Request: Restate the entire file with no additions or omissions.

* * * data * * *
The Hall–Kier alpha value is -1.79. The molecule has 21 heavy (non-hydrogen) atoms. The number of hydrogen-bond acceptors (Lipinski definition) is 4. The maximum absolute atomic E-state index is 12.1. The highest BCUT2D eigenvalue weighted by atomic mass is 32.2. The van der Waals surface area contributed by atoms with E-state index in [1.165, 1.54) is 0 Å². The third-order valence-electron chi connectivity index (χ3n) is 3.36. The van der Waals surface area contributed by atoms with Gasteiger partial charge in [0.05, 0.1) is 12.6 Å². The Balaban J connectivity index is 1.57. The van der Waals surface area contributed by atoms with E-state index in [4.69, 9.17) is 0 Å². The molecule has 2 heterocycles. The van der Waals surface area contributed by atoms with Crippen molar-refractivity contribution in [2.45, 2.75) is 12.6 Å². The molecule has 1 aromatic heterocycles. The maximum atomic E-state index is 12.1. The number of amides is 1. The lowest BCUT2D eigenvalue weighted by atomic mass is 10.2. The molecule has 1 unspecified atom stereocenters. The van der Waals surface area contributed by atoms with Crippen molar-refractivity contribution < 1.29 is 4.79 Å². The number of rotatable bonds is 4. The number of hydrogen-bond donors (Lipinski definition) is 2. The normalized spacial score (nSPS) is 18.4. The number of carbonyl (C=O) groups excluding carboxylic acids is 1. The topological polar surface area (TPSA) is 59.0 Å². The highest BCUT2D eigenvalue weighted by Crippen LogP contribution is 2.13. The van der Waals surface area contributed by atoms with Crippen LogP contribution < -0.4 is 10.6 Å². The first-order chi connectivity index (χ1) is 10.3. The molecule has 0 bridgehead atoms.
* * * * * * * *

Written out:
The Hall–Kier alpha value is -1.79. The molecule has 21 heavy (non-hydrogen) atoms. The number of hydrogen-bond acceptors (Lipinski definition) is 4. The maximum absolute atomic E-state index is 12.1. The highest BCUT2D eigenvalue weighted by atomic mass is 32.2. The van der Waals surface area contributed by atoms with E-state index in [1.165, 1.54) is 0 Å². The third-order valence-electron chi connectivity index (χ3n) is 3.36. The van der Waals surface area contributed by atoms with Gasteiger partial charge in [0.05, 0.1) is 12.6 Å². The Balaban J connectivity index is 1.57. The van der Waals surface area contributed by atoms with E-state index in [4.69, 9.17) is 0 Å². The molecule has 2 heterocycles. The van der Waals surface area contributed by atoms with Crippen molar-refractivity contribution in [2.45, 2.75) is 12.6 Å². The molecule has 1 aromatic heterocycles. The maximum atomic E-state index is 12.1. The number of amides is 1. The lowest BCUT2D eigenvalue weighted by atomic mass is 10.2. The molecule has 1 unspecified atom stereocenters. The van der Waals surface area contributed by atoms with Crippen molar-refractivity contribution < 1.29 is 4.79 Å². The number of rotatable bonds is 4. The number of hydrogen-bond donors (Lipinski definition) is 2. The normalized spacial score (nSPS) is 18.4. The number of carbonyl (C=O) groups excluding carboxylic acids is 1. The topological polar surface area (TPSA) is 59.0 Å². The highest BCUT2D eigenvalue weighted by Crippen LogP contribution is 2.13. The van der Waals surface area contributed by atoms with Crippen LogP contribution < -0.4 is 10.6 Å². The first-order chi connectivity index (χ1) is 10.3. The molecule has 0 bridgehead atoms.